For the Congress of Deputies, 90 seats were allocated to 28 multi-member constituencies and awarded using a partial block voting, with the remaining 318 awarded under a first-past-the-post system in single-member districts. Instead of voting for parties, electors would vote for individual candidates. In districts electing more than one seat and up to four, electors could vote for one less candidate than seats to be filled; in those with more than four seats and up to eight, for up to two less; in those with more than eight seats and up to ten, for up to three less; and for up to four less in multi-member constituencies electing ten seats or more. Candidates winning a plurality of votes in each constituency were elected. In single-member districts were candidates ran unopposed, and in multi-member districts where the number of candidates was equal or less than the number of seats to be filled, candidates were automatically proclaimed without an election. The overall number of seats was determined by the population count, with one seat per each 50,000 inhabitants. Voting was compulsory and on the basis of universal manhood suffrage, with males over twenty-five and at least a two-year residency in a municipality required to vote. Only those above seventy years old, first instance judges, public notaries and the clergy were exempt from voting. Concurrently, secular males at least twenty-five years old were eligible for the Congress if meeting one of these requirements: (1) having previously held the position of deputy; (2) having been proposed by at least two senators or former senators, two deputies or former deputies for the same province, or three provincial or former provincial deputies within the constituency; Or (3) having been proposed by at least 0.05% of registered electors in the district.[4]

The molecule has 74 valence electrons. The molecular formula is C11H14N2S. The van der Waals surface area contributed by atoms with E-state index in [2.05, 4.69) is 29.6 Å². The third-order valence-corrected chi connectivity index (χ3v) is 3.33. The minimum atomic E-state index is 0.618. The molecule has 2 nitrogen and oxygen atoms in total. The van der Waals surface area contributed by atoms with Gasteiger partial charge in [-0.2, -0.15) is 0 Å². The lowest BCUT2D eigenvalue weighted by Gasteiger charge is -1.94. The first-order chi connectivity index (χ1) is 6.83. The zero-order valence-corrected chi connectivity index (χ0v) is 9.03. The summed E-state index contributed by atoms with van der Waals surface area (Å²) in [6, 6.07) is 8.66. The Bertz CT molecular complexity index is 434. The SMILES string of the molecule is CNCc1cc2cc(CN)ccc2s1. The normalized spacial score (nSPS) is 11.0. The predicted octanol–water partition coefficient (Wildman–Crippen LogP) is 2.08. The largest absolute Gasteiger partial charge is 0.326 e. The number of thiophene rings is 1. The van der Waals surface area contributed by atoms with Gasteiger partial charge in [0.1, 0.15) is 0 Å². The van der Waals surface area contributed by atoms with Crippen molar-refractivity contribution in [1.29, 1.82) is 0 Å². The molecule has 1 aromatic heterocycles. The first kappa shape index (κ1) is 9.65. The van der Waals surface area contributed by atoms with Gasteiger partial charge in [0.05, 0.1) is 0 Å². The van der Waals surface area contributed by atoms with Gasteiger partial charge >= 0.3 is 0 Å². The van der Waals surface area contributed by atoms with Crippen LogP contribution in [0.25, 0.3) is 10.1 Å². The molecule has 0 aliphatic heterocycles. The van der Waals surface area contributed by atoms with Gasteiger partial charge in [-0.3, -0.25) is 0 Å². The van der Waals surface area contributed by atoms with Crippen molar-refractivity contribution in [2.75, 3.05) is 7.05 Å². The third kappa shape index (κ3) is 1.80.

The Senate was not a directly elected body, with its 360 members being divided into three different classes:

The Constitution of 1876 provided for 180 elective senators and an equal number of senators for the other two classes combined. Elective senators served terms of ten years each, with their terms staggered so that approximately one-half of these seats were up for appointment every five years. The King could dissolve the entirety of the elective section of the Senate at will, triggering the appointment of the full contingent of elective senators.[5][6]


Congress of Deputies[edit]

Most voted party by regions and provinces.
Summary of the 8 March 1914 Congress of Deputies election results
Party Popular vote Seats
Votes  % ±pp Won +/−
Liberal Conservative Party (PLC) 193 +78
Liberal Party (PL) 84 –131
Liberal Democratic Party (PLD) New 38 +38
Maurist Conservatives (M) New 22 +22
Regionalist League of Catalonia (LRC) 13 +3
Reformist Party (PR) New 11 +11
Ciervist Conservatives (CC) New 5 +5
Independent Catholics (Cató.i) 5 +2
Federal Democratic Republican Party (PRDF) 1 –1
Autonomist Republican Union Party (PURA) 1 –1
Independent Catalan Nationalists ( 1 ±0
Independent Republicans (Rep.i) 1 ±0
Basque Dynastics (Din.v) New 1 +1
Independent Liberals (Lib.i) New 1 +1
Independent Conservatives (Con.i) New 1 +1
Independents 1 –3
Non-established 1 –2
Total 2,551,403 100.00 408 +4
Votes cast / turnout 2,551,403 68.73
Abstentions 1,160,703 31.27
Registered voters (in constituencies where elections were held) 3,712,106 78.74
Registered voters (total) 4,714,402
Source(s): Spanish Statistical Annuary,



  1. ^ "Real decreto declarando disuelto el Congreso de los Diputados, de 2 de enero de 1914" (PDF) (in Spanish). Retrieved 2017-01-02. 
  2. ^ "Real decreto declarando disuelta la parte electiva del Senado, de 13 de febrero de 1914" (PDF) (in Spanish). Retrieved 2017-01-02. 
  3. ^ "El Senado en la historia constitucional española" (in Spanish). Retrieved 2016-12-26. 
  4. ^ "Ley electoral, de 8 de agosto de 1907" (PDF) (in Spanish). Retrieved 2016-12-26. 
  5. ^ "Ley electoral de Senadores, de 8 de febrero de 1877" (PDF) (in Spanish). Retrieved 2016-12-27. 
  6. ^ "Constitución de 1876" (PDF) (in Spanish). Retrieved 2016-12-27. 

External links[edit]